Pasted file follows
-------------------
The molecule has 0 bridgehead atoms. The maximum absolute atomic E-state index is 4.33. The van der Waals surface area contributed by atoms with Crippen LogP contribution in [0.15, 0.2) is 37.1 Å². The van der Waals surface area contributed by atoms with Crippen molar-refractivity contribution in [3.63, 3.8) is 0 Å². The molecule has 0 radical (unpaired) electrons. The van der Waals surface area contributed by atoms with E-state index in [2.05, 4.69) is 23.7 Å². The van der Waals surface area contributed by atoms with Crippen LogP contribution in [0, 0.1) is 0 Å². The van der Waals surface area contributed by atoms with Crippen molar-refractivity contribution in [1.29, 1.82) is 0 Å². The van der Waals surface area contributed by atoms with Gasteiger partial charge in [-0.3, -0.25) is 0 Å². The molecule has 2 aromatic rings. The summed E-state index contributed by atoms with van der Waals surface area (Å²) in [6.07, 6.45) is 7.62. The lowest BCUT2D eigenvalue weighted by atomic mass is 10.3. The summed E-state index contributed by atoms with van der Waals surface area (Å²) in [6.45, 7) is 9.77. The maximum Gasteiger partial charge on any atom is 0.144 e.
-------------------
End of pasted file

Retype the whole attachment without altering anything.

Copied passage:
The molecule has 0 bridgehead atoms. The maximum absolute atomic E-state index is 4.33. The van der Waals surface area contributed by atoms with Crippen LogP contribution in [0.15, 0.2) is 37.1 Å². The van der Waals surface area contributed by atoms with Crippen molar-refractivity contribution in [3.63, 3.8) is 0 Å². The molecule has 0 radical (unpaired) electrons. The van der Waals surface area contributed by atoms with E-state index in [2.05, 4.69) is 23.7 Å². The van der Waals surface area contributed by atoms with Crippen LogP contribution in [0, 0.1) is 0 Å². The van der Waals surface area contributed by atoms with Crippen molar-refractivity contribution in [1.29, 1.82) is 0 Å². The van der Waals surface area contributed by atoms with Gasteiger partial charge in [-0.3, -0.25) is 0 Å². The molecule has 2 aromatic rings. The summed E-state index contributed by atoms with van der Waals surface area (Å²) in [6.07, 6.45) is 7.62. The lowest BCUT2D eigenvalue weighted by atomic mass is 10.3. The summed E-state index contributed by atoms with van der Waals surface area (Å²) in [6.45, 7) is 9.77. The maximum Gasteiger partial charge on any atom is 0.144 e.